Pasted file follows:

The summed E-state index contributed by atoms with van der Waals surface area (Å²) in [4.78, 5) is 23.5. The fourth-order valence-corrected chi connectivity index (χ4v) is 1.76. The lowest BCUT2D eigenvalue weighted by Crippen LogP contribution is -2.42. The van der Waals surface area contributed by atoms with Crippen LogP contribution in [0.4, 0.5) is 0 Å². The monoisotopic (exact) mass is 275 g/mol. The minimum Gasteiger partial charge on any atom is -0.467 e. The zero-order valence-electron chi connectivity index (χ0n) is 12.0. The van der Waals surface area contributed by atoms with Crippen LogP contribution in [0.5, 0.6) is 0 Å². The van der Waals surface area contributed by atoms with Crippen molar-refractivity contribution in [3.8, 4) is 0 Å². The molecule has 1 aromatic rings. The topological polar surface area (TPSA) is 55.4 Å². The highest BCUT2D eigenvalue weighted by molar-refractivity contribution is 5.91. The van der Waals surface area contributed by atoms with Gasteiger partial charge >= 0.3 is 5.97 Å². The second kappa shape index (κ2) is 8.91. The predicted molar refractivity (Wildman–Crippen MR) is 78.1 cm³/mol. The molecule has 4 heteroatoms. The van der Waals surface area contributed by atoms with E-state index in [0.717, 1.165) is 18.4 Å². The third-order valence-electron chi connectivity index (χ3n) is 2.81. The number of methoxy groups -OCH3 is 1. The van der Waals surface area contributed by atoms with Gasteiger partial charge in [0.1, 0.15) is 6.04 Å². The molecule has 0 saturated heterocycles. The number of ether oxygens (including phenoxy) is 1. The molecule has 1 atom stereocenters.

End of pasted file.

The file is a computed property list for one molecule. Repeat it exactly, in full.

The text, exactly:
The summed E-state index contributed by atoms with van der Waals surface area (Å²) in [4.78, 5) is 23.5. The fourth-order valence-corrected chi connectivity index (χ4v) is 1.76. The lowest BCUT2D eigenvalue weighted by Crippen LogP contribution is -2.42. The van der Waals surface area contributed by atoms with Crippen LogP contribution in [0.4, 0.5) is 0 Å². The monoisotopic (exact) mass is 275 g/mol. The minimum Gasteiger partial charge on any atom is -0.467 e. The zero-order valence-electron chi connectivity index (χ0n) is 12.0. The van der Waals surface area contributed by atoms with Crippen LogP contribution in [0.5, 0.6) is 0 Å². The van der Waals surface area contributed by atoms with Crippen molar-refractivity contribution in [3.8, 4) is 0 Å². The molecule has 1 aromatic rings. The topological polar surface area (TPSA) is 55.4 Å². The highest BCUT2D eigenvalue weighted by molar-refractivity contribution is 5.91. The van der Waals surface area contributed by atoms with Gasteiger partial charge >= 0.3 is 5.97 Å². The second kappa shape index (κ2) is 8.91. The predicted molar refractivity (Wildman–Crippen MR) is 78.1 cm³/mol. The molecule has 4 heteroatoms. The van der Waals surface area contributed by atoms with E-state index in [0.717, 1.165) is 18.4 Å². The third-order valence-electron chi connectivity index (χ3n) is 2.81. The number of methoxy groups -OCH3 is 1. The van der Waals surface area contributed by atoms with Gasteiger partial charge in [0.1, 0.15) is 6.04 Å². The molecule has 0 saturated heterocycles. The number of ether oxygens (including phenoxy) is 1. The molecule has 1 atom stereocenters.